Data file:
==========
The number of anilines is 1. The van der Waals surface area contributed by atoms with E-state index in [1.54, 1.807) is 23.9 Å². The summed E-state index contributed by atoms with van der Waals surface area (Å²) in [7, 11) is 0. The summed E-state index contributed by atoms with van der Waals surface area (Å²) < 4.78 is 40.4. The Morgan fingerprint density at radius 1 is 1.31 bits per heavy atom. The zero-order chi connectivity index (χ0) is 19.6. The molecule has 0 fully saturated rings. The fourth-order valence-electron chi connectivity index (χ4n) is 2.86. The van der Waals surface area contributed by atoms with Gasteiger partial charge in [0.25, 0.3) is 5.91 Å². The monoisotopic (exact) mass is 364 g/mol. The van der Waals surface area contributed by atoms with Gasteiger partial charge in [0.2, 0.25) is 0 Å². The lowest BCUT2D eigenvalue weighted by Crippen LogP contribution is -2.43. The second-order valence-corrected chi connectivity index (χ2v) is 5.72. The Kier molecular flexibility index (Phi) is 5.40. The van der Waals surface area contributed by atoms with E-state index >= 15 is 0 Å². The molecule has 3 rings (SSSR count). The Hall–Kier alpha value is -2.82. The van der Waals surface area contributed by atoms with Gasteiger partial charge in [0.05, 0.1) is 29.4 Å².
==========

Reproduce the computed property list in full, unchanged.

The number of anilines is 1. The van der Waals surface area contributed by atoms with E-state index in [1.54, 1.807) is 23.9 Å². The summed E-state index contributed by atoms with van der Waals surface area (Å²) in [7, 11) is 0. The summed E-state index contributed by atoms with van der Waals surface area (Å²) < 4.78 is 40.4. The Morgan fingerprint density at radius 1 is 1.31 bits per heavy atom. The zero-order chi connectivity index (χ0) is 19.6. The molecule has 0 fully saturated rings. The fourth-order valence-electron chi connectivity index (χ4n) is 2.86. The van der Waals surface area contributed by atoms with Gasteiger partial charge in [0.25, 0.3) is 5.91 Å². The monoisotopic (exact) mass is 364 g/mol. The van der Waals surface area contributed by atoms with Gasteiger partial charge in [0.2, 0.25) is 0 Å². The lowest BCUT2D eigenvalue weighted by Crippen LogP contribution is -2.43. The second-order valence-corrected chi connectivity index (χ2v) is 5.72. The Kier molecular flexibility index (Phi) is 5.40. The van der Waals surface area contributed by atoms with E-state index >= 15 is 0 Å². The molecule has 3 rings (SSSR count). The Hall–Kier alpha value is -2.82. The van der Waals surface area contributed by atoms with Gasteiger partial charge in [0.05, 0.1) is 29.4 Å².